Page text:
Following the Tohoku Earthquake and Tsunami on March 11 and the resulting nuclear power plant disaster in Fukushima, radiation released into the environment and contamination of food has been a major concern among the Japanese public.
This report on the levels of iodine (I-131), cesium-134 (Cs-134) and cesium-137 (Cs-137) in Hokkaido marine life (such as pink salmon, chum/dog salmon, saury, etc.) was released by the Prefectural Government of Hokkaido and the Ministry of Health, Labor and Welfare back at the end of July.
The report finds that cesium radition was detected in marine life in Hokkaido from April through July, while no iodine radition has been found. The levels of cesium per kilogram, however, are well under the government's restrictions of 500 becquerels per kilogram.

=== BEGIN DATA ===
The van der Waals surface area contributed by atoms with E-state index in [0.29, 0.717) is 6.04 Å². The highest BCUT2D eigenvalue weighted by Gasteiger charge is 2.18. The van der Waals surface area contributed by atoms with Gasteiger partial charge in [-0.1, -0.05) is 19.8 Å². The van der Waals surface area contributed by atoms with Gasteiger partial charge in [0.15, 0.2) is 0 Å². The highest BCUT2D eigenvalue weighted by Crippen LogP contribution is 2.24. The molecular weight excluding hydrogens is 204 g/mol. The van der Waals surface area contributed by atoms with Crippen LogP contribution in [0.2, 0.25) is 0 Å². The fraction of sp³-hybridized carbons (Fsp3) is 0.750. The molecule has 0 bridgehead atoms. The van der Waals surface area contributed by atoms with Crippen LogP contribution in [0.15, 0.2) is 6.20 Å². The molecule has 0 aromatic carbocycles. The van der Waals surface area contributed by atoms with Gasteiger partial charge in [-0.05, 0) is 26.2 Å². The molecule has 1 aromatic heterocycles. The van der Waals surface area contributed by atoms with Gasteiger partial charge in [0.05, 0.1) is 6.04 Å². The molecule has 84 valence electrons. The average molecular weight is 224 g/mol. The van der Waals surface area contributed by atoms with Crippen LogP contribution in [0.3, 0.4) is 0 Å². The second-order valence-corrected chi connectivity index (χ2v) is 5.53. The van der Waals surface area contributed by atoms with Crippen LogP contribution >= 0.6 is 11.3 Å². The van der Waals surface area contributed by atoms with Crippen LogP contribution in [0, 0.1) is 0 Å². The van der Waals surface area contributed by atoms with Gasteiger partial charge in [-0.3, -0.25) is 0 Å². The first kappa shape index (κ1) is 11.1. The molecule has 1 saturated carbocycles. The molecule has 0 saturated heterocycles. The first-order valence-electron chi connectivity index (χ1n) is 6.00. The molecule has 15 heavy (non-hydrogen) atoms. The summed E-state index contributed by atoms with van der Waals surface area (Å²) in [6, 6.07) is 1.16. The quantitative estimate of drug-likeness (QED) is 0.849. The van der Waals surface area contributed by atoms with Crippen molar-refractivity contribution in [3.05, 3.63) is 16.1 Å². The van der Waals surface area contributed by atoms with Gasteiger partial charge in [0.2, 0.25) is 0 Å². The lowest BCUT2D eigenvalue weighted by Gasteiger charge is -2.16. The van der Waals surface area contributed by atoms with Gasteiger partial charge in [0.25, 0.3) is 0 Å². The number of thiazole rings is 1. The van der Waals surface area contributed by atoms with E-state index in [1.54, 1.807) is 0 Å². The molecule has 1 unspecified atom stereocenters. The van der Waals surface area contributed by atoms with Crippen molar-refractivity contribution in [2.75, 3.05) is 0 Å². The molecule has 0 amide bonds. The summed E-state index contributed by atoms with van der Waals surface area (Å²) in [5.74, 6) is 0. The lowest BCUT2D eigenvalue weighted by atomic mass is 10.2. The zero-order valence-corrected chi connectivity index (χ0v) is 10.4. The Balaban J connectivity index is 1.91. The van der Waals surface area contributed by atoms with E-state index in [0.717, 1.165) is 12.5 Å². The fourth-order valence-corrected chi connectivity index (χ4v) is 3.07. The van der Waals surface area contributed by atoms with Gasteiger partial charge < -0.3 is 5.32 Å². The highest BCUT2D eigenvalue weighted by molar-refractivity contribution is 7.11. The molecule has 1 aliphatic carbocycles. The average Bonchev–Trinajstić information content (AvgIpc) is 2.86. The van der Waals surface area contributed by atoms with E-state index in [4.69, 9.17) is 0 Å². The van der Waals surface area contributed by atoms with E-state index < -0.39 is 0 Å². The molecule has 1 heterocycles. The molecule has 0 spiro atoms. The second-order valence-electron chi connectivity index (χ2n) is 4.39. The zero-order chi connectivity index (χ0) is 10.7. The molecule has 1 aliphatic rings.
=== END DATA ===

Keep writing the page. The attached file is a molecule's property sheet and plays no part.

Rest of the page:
Although I cannot speak with expertise in this area, the fact that raditation levels have been detected is a cause for concern as it raises questions about its impact on the Ainu community (salmon plays a major role in both traditional and modern Ainu life), and to the Japanese public in general (that the radiation has travelled all the way to Hokkaido and also because it is a major producer of food).